A  -- friend -->  B
    :                 I
    :                 I
    =               hates
    :                 I
    :                 v
    A' <-inv(friend)- C

where "inv(p)" is the inverse of a property p. Whenever such a "A friend o hates o inv(friend) A" circle is detected, then A should be inferred to be a member of class Neutral.

In principle, there is a way to express this in OWL 2, but there is a serious caveat, which I will discuss below. 

Here is a solution written in the OWL 2 functional syntax [1]:


    Ontology (

                ex:friend ex:hates ObjectInverseOf(ex:friend))


        ObjectPropertyAssertion(ex:friend ex:Alice ex:Bob)
        ObjectPropertyAssertion(ex:friend ex:Alice ex:Charly)
        ObjectPropertyAssertion(ex:hates ex:Bob ex:Charly)

And here the same solution in RDF/Turtle:
    @prefix rdf:  <http://www.w3.org/1999/02/22-rdf-syntax-ns#> .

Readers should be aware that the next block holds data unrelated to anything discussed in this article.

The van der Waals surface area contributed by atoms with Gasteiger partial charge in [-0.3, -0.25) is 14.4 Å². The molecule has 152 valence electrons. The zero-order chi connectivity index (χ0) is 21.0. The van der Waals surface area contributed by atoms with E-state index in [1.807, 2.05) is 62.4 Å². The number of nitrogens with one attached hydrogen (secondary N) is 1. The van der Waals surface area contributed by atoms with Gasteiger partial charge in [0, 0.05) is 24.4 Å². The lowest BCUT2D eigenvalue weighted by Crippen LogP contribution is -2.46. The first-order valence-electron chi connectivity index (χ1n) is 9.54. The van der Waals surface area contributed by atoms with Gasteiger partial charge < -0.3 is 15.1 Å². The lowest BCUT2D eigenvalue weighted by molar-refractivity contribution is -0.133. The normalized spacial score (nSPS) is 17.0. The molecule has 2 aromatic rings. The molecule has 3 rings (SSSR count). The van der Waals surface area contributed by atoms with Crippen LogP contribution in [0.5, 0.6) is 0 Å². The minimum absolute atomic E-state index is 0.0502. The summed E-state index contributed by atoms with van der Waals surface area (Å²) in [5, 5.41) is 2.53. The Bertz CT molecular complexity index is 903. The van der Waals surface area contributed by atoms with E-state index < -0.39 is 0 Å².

@prefix rdfs: <http://www.w3.org/2000/01/rdf-schema#> .
    @prefix owl:  <http://www.w3.org/2002/07/owl#> .
    @prefix xsd:  <http://www.w3.org/2001/XMLSchema#> .
    @prefix ex:   <http://www.example.org/> .

    _:o rdf:type owl:Ontology .

    ex:Neutral rdf:type owl:Class .
    ex:friend rdf:type owl:ObjectProperty .
    ex:hates rdf:type owl:ObjectProperty .
    ex:f-h-fi rdf:type owl:ObjectProperty .

    ex:f-h-fi owl:propertyChainAxiom ( 
        ex:friend ex:hates [ owl:inverseOf ex:friend ] ) .
    _:circ rdf:type owl:Restriction ;
        owl:onProperty ex:f-h-fi ;
        owl:hasSelf "true"^^xsd:boolean .
    _:circ rdfs:subClassOf ex:Neutral .

    ex:Alice ex:friend ex:Bob .
    ex:Alice ex:friend ex:Charly .
    ex:Bob ex:hates ex:Charly .